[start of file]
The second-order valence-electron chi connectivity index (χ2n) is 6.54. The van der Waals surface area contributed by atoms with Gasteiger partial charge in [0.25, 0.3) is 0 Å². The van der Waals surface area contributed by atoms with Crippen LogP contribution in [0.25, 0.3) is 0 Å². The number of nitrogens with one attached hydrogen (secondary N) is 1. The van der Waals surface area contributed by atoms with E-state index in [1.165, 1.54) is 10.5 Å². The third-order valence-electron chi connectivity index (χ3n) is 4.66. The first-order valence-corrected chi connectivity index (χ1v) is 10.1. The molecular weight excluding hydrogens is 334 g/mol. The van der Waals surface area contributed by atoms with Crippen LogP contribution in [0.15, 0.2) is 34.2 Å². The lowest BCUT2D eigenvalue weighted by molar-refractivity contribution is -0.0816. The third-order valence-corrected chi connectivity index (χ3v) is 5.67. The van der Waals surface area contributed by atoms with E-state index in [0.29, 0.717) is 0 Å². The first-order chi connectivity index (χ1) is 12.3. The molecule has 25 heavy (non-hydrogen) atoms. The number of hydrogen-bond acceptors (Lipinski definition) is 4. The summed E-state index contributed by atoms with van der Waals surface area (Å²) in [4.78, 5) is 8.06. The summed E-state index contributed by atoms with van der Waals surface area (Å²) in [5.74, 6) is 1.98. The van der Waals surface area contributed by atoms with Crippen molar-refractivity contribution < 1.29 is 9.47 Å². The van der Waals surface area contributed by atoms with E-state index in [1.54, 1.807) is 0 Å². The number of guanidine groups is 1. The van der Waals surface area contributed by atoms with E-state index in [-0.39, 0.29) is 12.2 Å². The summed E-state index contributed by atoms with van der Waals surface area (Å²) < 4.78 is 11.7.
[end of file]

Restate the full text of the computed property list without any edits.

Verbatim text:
The second-order valence-electron chi connectivity index (χ2n) is 6.54. The van der Waals surface area contributed by atoms with Gasteiger partial charge in [0.25, 0.3) is 0 Å². The van der Waals surface area contributed by atoms with Crippen LogP contribution in [0.25, 0.3) is 0 Å². The number of nitrogens with one attached hydrogen (secondary N) is 1. The van der Waals surface area contributed by atoms with E-state index in [1.165, 1.54) is 10.5 Å². The third-order valence-electron chi connectivity index (χ3n) is 4.66. The first-order valence-corrected chi connectivity index (χ1v) is 10.1. The molecular weight excluding hydrogens is 334 g/mol. The van der Waals surface area contributed by atoms with Crippen LogP contribution in [0.15, 0.2) is 34.2 Å². The lowest BCUT2D eigenvalue weighted by molar-refractivity contribution is -0.0816. The third-order valence-corrected chi connectivity index (χ3v) is 5.67. The van der Waals surface area contributed by atoms with E-state index in [0.29, 0.717) is 0 Å². The first-order chi connectivity index (χ1) is 12.3. The molecule has 25 heavy (non-hydrogen) atoms. The number of hydrogen-bond acceptors (Lipinski definition) is 4. The summed E-state index contributed by atoms with van der Waals surface area (Å²) in [4.78, 5) is 8.06. The summed E-state index contributed by atoms with van der Waals surface area (Å²) in [5.74, 6) is 1.98. The van der Waals surface area contributed by atoms with Crippen molar-refractivity contribution < 1.29 is 9.47 Å². The van der Waals surface area contributed by atoms with E-state index in [1.54, 1.807) is 0 Å². The number of guanidine groups is 1. The van der Waals surface area contributed by atoms with E-state index in [-0.39, 0.29) is 12.2 Å². The summed E-state index contributed by atoms with van der Waals surface area (Å²) < 4.78 is 11.7.